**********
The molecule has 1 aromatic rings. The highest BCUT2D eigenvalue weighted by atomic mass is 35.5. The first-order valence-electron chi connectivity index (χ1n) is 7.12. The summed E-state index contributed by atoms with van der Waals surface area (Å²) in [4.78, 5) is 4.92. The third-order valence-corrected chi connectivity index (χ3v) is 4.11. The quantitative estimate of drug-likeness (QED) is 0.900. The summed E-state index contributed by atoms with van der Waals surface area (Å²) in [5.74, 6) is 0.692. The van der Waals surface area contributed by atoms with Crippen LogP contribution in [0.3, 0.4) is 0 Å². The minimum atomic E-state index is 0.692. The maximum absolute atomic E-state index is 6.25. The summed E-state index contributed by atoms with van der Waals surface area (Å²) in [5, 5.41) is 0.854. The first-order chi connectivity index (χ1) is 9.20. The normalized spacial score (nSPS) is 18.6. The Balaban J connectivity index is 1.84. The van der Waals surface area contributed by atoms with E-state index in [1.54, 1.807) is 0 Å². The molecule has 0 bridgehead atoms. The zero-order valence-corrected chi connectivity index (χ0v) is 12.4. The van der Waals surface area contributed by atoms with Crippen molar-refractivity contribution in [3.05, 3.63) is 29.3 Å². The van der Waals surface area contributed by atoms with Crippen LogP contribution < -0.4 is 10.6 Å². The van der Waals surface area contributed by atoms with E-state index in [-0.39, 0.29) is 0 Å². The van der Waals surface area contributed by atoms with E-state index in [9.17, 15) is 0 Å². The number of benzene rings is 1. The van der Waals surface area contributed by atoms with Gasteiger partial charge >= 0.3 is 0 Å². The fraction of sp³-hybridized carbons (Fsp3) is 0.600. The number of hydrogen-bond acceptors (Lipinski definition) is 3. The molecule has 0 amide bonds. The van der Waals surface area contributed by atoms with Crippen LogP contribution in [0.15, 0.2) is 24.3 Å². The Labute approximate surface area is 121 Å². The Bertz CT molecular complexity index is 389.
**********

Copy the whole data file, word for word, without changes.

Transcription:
The molecule has 1 aromatic rings. The highest BCUT2D eigenvalue weighted by atomic mass is 35.5. The first-order valence-electron chi connectivity index (χ1n) is 7.12. The summed E-state index contributed by atoms with van der Waals surface area (Å²) in [4.78, 5) is 4.92. The third-order valence-corrected chi connectivity index (χ3v) is 4.11. The quantitative estimate of drug-likeness (QED) is 0.900. The summed E-state index contributed by atoms with van der Waals surface area (Å²) in [5.74, 6) is 0.692. The van der Waals surface area contributed by atoms with Crippen LogP contribution in [0.3, 0.4) is 0 Å². The minimum atomic E-state index is 0.692. The maximum absolute atomic E-state index is 6.25. The summed E-state index contributed by atoms with van der Waals surface area (Å²) in [5, 5.41) is 0.854. The first-order chi connectivity index (χ1) is 9.20. The normalized spacial score (nSPS) is 18.6. The Balaban J connectivity index is 1.84. The van der Waals surface area contributed by atoms with E-state index in [1.54, 1.807) is 0 Å². The molecule has 0 bridgehead atoms. The zero-order valence-corrected chi connectivity index (χ0v) is 12.4. The van der Waals surface area contributed by atoms with Crippen molar-refractivity contribution in [3.05, 3.63) is 29.3 Å². The van der Waals surface area contributed by atoms with Crippen LogP contribution < -0.4 is 10.6 Å². The van der Waals surface area contributed by atoms with E-state index in [-0.39, 0.29) is 0 Å². The van der Waals surface area contributed by atoms with E-state index in [9.17, 15) is 0 Å². The number of benzene rings is 1. The van der Waals surface area contributed by atoms with Gasteiger partial charge >= 0.3 is 0 Å². The fraction of sp³-hybridized carbons (Fsp3) is 0.600. The number of hydrogen-bond acceptors (Lipinski definition) is 3. The molecule has 0 amide bonds. The van der Waals surface area contributed by atoms with Crippen LogP contribution in [0.15, 0.2) is 24.3 Å². The Labute approximate surface area is 121 Å². The Bertz CT molecular complexity index is 389.